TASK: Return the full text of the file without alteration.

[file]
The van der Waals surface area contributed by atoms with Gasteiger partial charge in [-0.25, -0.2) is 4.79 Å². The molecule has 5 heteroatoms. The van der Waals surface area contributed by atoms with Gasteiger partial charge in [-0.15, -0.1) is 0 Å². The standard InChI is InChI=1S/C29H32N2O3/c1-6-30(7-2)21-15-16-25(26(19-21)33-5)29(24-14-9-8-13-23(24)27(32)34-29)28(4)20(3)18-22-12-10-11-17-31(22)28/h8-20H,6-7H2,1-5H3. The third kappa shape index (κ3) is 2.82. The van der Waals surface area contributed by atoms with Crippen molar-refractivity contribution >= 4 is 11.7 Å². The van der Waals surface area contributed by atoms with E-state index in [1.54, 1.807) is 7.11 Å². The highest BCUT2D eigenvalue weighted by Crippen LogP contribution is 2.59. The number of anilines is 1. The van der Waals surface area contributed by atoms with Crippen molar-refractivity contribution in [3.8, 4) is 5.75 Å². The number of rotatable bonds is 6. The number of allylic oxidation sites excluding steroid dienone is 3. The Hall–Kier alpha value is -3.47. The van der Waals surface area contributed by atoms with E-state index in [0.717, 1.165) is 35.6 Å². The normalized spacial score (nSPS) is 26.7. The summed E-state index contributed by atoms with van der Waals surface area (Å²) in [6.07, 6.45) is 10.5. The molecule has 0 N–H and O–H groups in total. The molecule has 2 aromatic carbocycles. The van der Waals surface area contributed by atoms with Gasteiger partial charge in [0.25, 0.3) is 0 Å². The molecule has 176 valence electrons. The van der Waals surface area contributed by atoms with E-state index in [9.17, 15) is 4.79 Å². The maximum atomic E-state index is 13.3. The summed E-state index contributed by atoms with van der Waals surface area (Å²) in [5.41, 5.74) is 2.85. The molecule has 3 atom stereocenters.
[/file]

The van der Waals surface area contributed by atoms with Gasteiger partial charge in [-0.25, -0.2) is 4.79 Å². The molecule has 5 heteroatoms. The van der Waals surface area contributed by atoms with Gasteiger partial charge in [-0.15, -0.1) is 0 Å². The standard InChI is InChI=1S/C29H32N2O3/c1-6-30(7-2)21-15-16-25(26(19-21)33-5)29(24-14-9-8-13-23(24)27(32)34-29)28(4)20(3)18-22-12-10-11-17-31(22)28/h8-20H,6-7H2,1-5H3. The third kappa shape index (κ3) is 2.82. The van der Waals surface area contributed by atoms with Crippen molar-refractivity contribution >= 4 is 11.7 Å². The van der Waals surface area contributed by atoms with E-state index in [1.54, 1.807) is 7.11 Å². The highest BCUT2D eigenvalue weighted by Crippen LogP contribution is 2.59. The number of anilines is 1. The van der Waals surface area contributed by atoms with Crippen molar-refractivity contribution in [3.8, 4) is 5.75 Å². The number of rotatable bonds is 6. The number of allylic oxidation sites excluding steroid dienone is 3. The Hall–Kier alpha value is -3.47. The van der Waals surface area contributed by atoms with E-state index in [0.717, 1.165) is 35.6 Å². The normalized spacial score (nSPS) is 26.7. The summed E-state index contributed by atoms with van der Waals surface area (Å²) in [6.07, 6.45) is 10.5. The molecule has 0 N–H and O–H groups in total. The molecule has 2 aromatic carbocycles. The van der Waals surface area contributed by atoms with Gasteiger partial charge in [0.25, 0.3) is 0 Å². The molecule has 176 valence electrons. The van der Waals surface area contributed by atoms with E-state index in [9.17, 15) is 4.79 Å². The maximum atomic E-state index is 13.3. The summed E-state index contributed by atoms with van der Waals surface area (Å²) in [5.41, 5.74) is 2.85. The molecule has 3 atom stereocenters.